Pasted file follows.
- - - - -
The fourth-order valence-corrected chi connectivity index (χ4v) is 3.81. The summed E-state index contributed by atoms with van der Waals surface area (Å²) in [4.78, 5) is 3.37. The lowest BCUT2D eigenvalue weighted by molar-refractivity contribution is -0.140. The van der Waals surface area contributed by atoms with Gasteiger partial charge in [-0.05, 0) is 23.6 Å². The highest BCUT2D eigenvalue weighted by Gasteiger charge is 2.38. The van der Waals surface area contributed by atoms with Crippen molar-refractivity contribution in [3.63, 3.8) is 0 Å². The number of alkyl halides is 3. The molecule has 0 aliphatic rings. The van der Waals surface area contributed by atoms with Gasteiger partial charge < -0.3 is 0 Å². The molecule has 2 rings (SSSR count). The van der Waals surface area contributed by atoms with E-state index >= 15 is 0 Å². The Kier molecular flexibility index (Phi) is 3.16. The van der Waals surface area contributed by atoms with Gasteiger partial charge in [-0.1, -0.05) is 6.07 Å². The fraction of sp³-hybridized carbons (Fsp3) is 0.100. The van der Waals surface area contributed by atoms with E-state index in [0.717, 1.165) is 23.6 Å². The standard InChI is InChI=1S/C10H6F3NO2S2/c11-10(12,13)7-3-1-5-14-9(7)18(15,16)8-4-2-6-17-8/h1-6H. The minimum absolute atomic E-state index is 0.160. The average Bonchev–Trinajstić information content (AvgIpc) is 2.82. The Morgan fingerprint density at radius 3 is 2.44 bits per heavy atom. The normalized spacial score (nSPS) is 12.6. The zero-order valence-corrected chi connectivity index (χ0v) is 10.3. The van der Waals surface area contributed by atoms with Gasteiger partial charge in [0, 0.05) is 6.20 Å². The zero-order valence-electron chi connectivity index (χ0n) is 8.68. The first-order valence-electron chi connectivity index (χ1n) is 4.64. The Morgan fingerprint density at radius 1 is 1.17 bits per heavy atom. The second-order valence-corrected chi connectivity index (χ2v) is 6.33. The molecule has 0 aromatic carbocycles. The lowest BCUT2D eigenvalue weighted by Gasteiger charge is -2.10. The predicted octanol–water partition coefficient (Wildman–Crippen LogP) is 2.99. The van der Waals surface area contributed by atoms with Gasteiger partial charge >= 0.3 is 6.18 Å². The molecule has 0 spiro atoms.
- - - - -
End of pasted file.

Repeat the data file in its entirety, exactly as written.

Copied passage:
The fourth-order valence-corrected chi connectivity index (χ4v) is 3.81. The summed E-state index contributed by atoms with van der Waals surface area (Å²) in [4.78, 5) is 3.37. The lowest BCUT2D eigenvalue weighted by molar-refractivity contribution is -0.140. The van der Waals surface area contributed by atoms with Gasteiger partial charge in [-0.05, 0) is 23.6 Å². The highest BCUT2D eigenvalue weighted by Gasteiger charge is 2.38. The van der Waals surface area contributed by atoms with Crippen molar-refractivity contribution in [3.63, 3.8) is 0 Å². The number of alkyl halides is 3. The molecule has 0 aliphatic rings. The van der Waals surface area contributed by atoms with Gasteiger partial charge < -0.3 is 0 Å². The molecule has 2 rings (SSSR count). The van der Waals surface area contributed by atoms with E-state index >= 15 is 0 Å². The Kier molecular flexibility index (Phi) is 3.16. The van der Waals surface area contributed by atoms with Gasteiger partial charge in [-0.1, -0.05) is 6.07 Å². The fraction of sp³-hybridized carbons (Fsp3) is 0.100. The van der Waals surface area contributed by atoms with E-state index in [0.717, 1.165) is 23.6 Å². The standard InChI is InChI=1S/C10H6F3NO2S2/c11-10(12,13)7-3-1-5-14-9(7)18(15,16)8-4-2-6-17-8/h1-6H. The minimum absolute atomic E-state index is 0.160. The average Bonchev–Trinajstić information content (AvgIpc) is 2.82. The Morgan fingerprint density at radius 3 is 2.44 bits per heavy atom. The normalized spacial score (nSPS) is 12.6. The zero-order valence-corrected chi connectivity index (χ0v) is 10.3. The van der Waals surface area contributed by atoms with Gasteiger partial charge in [0, 0.05) is 6.20 Å². The zero-order valence-electron chi connectivity index (χ0n) is 8.68. The first-order valence-electron chi connectivity index (χ1n) is 4.64. The Morgan fingerprint density at radius 1 is 1.17 bits per heavy atom. The second-order valence-corrected chi connectivity index (χ2v) is 6.33. The molecule has 0 aromatic carbocycles. The lowest BCUT2D eigenvalue weighted by Gasteiger charge is -2.10. The predicted octanol–water partition coefficient (Wildman–Crippen LogP) is 2.99. The van der Waals surface area contributed by atoms with Gasteiger partial charge >= 0.3 is 6.18 Å². The molecule has 0 spiro atoms.